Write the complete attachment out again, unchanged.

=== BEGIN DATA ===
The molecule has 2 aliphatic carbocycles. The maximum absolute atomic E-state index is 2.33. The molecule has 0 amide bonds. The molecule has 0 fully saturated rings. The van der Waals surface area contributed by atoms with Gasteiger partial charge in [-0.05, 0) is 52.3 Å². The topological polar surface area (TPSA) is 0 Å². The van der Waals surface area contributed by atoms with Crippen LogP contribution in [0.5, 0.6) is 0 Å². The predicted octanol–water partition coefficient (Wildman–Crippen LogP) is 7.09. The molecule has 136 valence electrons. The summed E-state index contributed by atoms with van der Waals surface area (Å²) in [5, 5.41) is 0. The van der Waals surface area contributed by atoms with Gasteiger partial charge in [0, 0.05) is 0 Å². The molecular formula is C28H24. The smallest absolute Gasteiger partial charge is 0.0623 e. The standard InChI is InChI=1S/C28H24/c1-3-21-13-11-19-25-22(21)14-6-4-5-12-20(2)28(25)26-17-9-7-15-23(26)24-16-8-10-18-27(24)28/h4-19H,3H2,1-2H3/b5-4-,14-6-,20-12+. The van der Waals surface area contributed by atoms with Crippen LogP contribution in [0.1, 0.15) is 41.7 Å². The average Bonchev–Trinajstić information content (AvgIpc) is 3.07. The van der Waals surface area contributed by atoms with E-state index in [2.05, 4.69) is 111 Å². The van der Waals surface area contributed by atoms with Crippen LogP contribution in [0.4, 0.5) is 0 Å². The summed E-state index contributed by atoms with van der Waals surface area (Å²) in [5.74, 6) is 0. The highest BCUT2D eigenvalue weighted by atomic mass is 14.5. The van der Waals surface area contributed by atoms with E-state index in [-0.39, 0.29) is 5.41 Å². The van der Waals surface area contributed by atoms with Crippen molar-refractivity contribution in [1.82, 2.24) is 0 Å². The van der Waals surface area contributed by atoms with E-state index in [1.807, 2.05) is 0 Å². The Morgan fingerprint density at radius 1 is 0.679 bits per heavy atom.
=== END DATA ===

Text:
The molecule has 2 aliphatic carbocycles. The maximum absolute atomic E-state index is 2.33. The molecule has 0 amide bonds. The molecule has 0 fully saturated rings. The van der Waals surface area contributed by atoms with Gasteiger partial charge in [-0.05, 0) is 52.3 Å². The topological polar surface area (TPSA) is 0 Å². The van der Waals surface area contributed by atoms with Crippen LogP contribution in [0.5, 0.6) is 0 Å². The predicted octanol–water partition coefficient (Wildman–Crippen LogP) is 7.09. The molecule has 136 valence electrons. The summed E-state index contributed by atoms with van der Waals surface area (Å²) in [5, 5.41) is 0. The van der Waals surface area contributed by atoms with Gasteiger partial charge in [0, 0.05) is 0 Å². The molecular formula is C28H24. The smallest absolute Gasteiger partial charge is 0.0623 e. The standard InChI is InChI=1S/C28H24/c1-3-21-13-11-19-25-22(21)14-6-4-5-12-20(2)28(25)26-17-9-7-15-23(26)24-16-8-10-18-27(24)28/h4-19H,3H2,1-2H3/b5-4-,14-6-,20-12+. The van der Waals surface area contributed by atoms with Crippen LogP contribution in [0.1, 0.15) is 41.7 Å². The average Bonchev–Trinajstić information content (AvgIpc) is 3.07. The van der Waals surface area contributed by atoms with E-state index in [2.05, 4.69) is 111 Å². The van der Waals surface area contributed by atoms with Crippen LogP contribution in [0.4, 0.5) is 0 Å². The summed E-state index contributed by atoms with van der Waals surface area (Å²) in [5.74, 6) is 0. The highest BCUT2D eigenvalue weighted by atomic mass is 14.5. The van der Waals surface area contributed by atoms with E-state index in [-0.39, 0.29) is 5.41 Å². The van der Waals surface area contributed by atoms with Crippen molar-refractivity contribution in [1.82, 2.24) is 0 Å². The van der Waals surface area contributed by atoms with E-state index in [1.807, 2.05) is 0 Å². The Morgan fingerprint density at radius 1 is 0.679 bits per heavy atom.